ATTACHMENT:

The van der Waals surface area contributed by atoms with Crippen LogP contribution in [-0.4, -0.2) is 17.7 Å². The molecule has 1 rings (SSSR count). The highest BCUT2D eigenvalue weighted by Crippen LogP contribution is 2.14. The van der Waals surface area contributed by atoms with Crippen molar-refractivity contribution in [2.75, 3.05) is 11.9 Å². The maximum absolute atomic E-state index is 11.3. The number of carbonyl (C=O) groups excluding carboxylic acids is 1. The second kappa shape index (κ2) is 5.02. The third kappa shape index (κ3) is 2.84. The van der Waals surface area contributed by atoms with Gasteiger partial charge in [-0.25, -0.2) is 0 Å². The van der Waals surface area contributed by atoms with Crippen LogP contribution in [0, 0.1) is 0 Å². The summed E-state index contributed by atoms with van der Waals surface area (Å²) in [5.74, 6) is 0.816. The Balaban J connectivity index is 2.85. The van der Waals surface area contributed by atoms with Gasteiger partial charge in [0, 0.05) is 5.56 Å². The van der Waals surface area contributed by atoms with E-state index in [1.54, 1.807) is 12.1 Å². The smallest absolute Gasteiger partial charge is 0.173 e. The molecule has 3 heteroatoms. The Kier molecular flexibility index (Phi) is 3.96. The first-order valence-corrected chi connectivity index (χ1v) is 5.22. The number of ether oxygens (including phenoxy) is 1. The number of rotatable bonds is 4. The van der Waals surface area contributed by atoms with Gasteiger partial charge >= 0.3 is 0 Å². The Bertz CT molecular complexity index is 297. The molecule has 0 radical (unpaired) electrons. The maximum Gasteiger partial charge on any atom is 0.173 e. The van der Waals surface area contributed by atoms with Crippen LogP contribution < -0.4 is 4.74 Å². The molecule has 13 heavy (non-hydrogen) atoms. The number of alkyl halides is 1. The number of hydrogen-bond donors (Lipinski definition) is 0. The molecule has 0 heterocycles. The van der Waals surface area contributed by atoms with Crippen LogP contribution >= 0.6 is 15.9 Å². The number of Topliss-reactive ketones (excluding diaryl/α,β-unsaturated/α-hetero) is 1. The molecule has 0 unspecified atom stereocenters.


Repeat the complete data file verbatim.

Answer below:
The van der Waals surface area contributed by atoms with Crippen LogP contribution in [-0.4, -0.2) is 17.7 Å². The molecule has 1 rings (SSSR count). The highest BCUT2D eigenvalue weighted by Crippen LogP contribution is 2.14. The van der Waals surface area contributed by atoms with Crippen molar-refractivity contribution in [2.75, 3.05) is 11.9 Å². The maximum absolute atomic E-state index is 11.3. The number of carbonyl (C=O) groups excluding carboxylic acids is 1. The second kappa shape index (κ2) is 5.02. The third kappa shape index (κ3) is 2.84. The van der Waals surface area contributed by atoms with Gasteiger partial charge in [-0.25, -0.2) is 0 Å². The van der Waals surface area contributed by atoms with Crippen LogP contribution in [0, 0.1) is 0 Å². The summed E-state index contributed by atoms with van der Waals surface area (Å²) in [5.74, 6) is 0.816. The Balaban J connectivity index is 2.85. The van der Waals surface area contributed by atoms with Gasteiger partial charge in [0, 0.05) is 5.56 Å². The van der Waals surface area contributed by atoms with E-state index in [1.54, 1.807) is 12.1 Å². The smallest absolute Gasteiger partial charge is 0.173 e. The molecule has 3 heteroatoms. The Kier molecular flexibility index (Phi) is 3.96. The first-order valence-corrected chi connectivity index (χ1v) is 5.22. The number of ether oxygens (including phenoxy) is 1. The number of rotatable bonds is 4. The van der Waals surface area contributed by atoms with Gasteiger partial charge >= 0.3 is 0 Å². The Bertz CT molecular complexity index is 297. The molecule has 0 radical (unpaired) electrons. The maximum Gasteiger partial charge on any atom is 0.173 e. The van der Waals surface area contributed by atoms with Crippen LogP contribution < -0.4 is 4.74 Å². The molecule has 13 heavy (non-hydrogen) atoms. The number of alkyl halides is 1. The number of hydrogen-bond donors (Lipinski definition) is 0. The molecule has 0 heterocycles. The van der Waals surface area contributed by atoms with Crippen LogP contribution >= 0.6 is 15.9 Å². The number of Topliss-reactive ketones (excluding diaryl/α,β-unsaturated/α-hetero) is 1. The molecule has 0 unspecified atom stereocenters.